59

In this game Kasparov is showing a perfect demonstration of the triangulation technique in order to Zugzwang the white king. To be in a Zugzwang means, any move loses or more generally, worsens your position, and one cannot simply pass the turn and maintain the position. In the diagrammed position, the key idea to spot is that white would be in Zugzwang ...


22

You can easily construct many such positions. For instance: 4k3/8/3P1P/8/8/3p1p2/8/4K3 w - - 0 1 First to move loses - either by moving a king and allowing the opponent to promote or by losing one (and subsequently next) pawn.


12

There is the famous Immortal Zugzwang Game, Saemisch vs. Nimzowitsch, where White ended up in a near-zugzwang situation in the middlegame. In the final position, White, even being a Knight ahead, couldn't move a single piece without severe consequences: 6k1/3q2p1/p2bp2p/3p1r2/1p1Pp3/3bQ1PP/PP1B1rB1/1N2R1RK w - - 0 1


10

First the verdict on the posted problem. It has certainly no solution in up to 12 moves (checked by Popeye v4.79). And the author of the Gustav software which specializes in selfmates says that there is probably no regular solution to this problem. Another expert thinks that if White simply captures everything which moves, he can then push bK over to g3 ...


9

Like Brian Towers wrote, a zugzwang by definition can't be helpful to the recipient, but if we go past the terminology and look at your second question: "white forces black to make a move that gives black an advantage. Is that possible?", the answer is yes. You can even force the other player to checkmate you; there's even a class of chess problems called ...


8

This is a stunning endgame. It is impressive how Kasparov perfectly used reserve tempi to reach the winning position in the diagram where triangulation is all that remains after Seirawan's 40. e4?? which was the last move of time-control. After this Seirawan is lost. Seirawan annotates this game in his book full of stories "Chess Duels : My Games with the ...


8

The original position has the White King on a4, no White pawn. It's the end of a composed study by Gorgiev that I find as #753 in Sutherland and Lommer's 1234 Modern End-Game Studies (1938, Dover reprint 1968), pages 126 and 290. The full study is: [Title "White to move and win (Gorgiev, Pravda 1928: Mention)"] [FEN "1k6/rp6/p7/p5B1/K7/8/8/...


7

The following are full-point zugzwangs, so both sides are losing if either moved! [Title "Noam Elkies. EG 128, Apr 1998, p.53, 10967 (v)"] [StartFlipped "0"] [fen "8/8/k7/8/K7/RNbn4/B7/1R6 w - - 0 1"] 1. Rc1 Nb2# White: 8 with wRb1, 6 with N = 14. Black: 11 with B, 8 with N, 3 with K = 22. Total-36. [Title "Noam Elkies. EG 128, Apr 1998, p.53, 10967 (...


7

You seem to get the meaning/importance of tempo a bit wrong - it's not about getting back to the old square, it's about losing one move during the process, thus forcing the opponent to make his turn when it puts him in worse situation (this is called Zugzwang). This is especially important in endgames, and you can see some examples in the same wiki article ...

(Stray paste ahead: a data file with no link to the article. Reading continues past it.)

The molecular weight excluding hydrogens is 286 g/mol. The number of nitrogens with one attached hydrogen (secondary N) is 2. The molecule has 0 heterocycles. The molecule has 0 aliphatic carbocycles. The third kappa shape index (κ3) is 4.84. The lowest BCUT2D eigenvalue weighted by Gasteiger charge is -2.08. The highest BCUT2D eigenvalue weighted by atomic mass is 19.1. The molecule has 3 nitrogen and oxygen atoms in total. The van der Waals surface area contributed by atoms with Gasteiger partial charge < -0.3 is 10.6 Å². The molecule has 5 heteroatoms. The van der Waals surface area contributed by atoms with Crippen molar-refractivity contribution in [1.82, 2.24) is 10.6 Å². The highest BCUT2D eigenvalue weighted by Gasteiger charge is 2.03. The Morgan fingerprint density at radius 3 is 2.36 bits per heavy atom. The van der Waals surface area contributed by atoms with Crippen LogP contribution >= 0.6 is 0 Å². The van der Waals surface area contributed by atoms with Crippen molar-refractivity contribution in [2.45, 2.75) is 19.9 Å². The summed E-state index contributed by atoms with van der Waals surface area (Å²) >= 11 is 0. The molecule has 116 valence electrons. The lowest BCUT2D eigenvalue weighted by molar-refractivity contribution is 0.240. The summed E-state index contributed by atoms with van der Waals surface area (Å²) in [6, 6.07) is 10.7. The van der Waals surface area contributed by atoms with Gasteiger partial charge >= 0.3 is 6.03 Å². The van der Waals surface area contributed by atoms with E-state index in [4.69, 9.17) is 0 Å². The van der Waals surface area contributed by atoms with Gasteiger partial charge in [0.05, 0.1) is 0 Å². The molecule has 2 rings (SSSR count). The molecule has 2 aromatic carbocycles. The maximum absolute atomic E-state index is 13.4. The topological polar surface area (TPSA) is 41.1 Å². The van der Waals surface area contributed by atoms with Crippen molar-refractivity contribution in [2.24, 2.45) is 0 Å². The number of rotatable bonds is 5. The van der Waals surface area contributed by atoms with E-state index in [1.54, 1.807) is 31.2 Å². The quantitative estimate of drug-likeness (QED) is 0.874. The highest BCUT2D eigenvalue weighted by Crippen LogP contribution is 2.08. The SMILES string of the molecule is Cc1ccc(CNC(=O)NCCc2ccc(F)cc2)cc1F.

6

Here are some zugzwang positions which have been shown in answers to earlier threads: 4k3/8/3P1P/8/8/3p1p2/8/4K3 w - - 0 1 First to move loses (posted by GloriaVictis at this question on symmetrical zugzwangs). 8/8/8/3pK3/2kP4/8/8/8 w - - 0 1 The "trebuchet" (posted by Evargalo in the same thread). 3k4/3P4/4K3/8/8/8/8/8 w - - 0 1 Posted by Simon ...


6

It happens that someone tried to evaluate all 960 positions with an engine. Several positions got a score of 0.00, but none of them offered any advantage for black. Of course, those conclusions are only the evaluations of Stockfish at 40 plies depth. It is a strong hint, but no definite proof, that Black is fine in the huge majority of 960-chess starting ...


6

Here's a position with all pieces where either side to play loses. Seeing why it's a loss takes some analysis. With Black moving first, White's best plan is to open up the Bishop on f1 pinning the pawn, then Qxa4 checkmate. This happens in most but not all lines. Shredder evaluates the main line as +22, because either Nxc5 or cxb8=Q with leave White up a ...


5

No. If you look up the meaning of "zugzwang" you will see something like Zugzwang (German for "compulsion to move") is a situation found in chess and other games wherein one player is put at a disadvantage because they must make a move when they would prefer to pass and not move. The fact that the player is compelled to move means that their ...


5

In all the chess books I've read, "trébuchet" is actually one particular case of a full-point double-zugzwang: the most minimalist one you can get, with only one pawn for each player: 8/8/8/3pK3/2kP4/8/8/8 w - - 0 1 This pattern can be translated to 30 different positions, with the black pawn on any square in the b7-g7-g3-b3 rectangle. Whoever is ...


4

Yes - A king can take two moves to go from e1 to d2 - Ke1-d1-d2 and also one move - Ke1-d2. Taking two moves is called triangulation or losing a tempo. A rook can take two moves to go from e1 to e3 - Re1-e2-e3 or one move - Re1-e3. Taking two moves is called losing a tempo. A knight cannot take one extra move to go to the same destination square.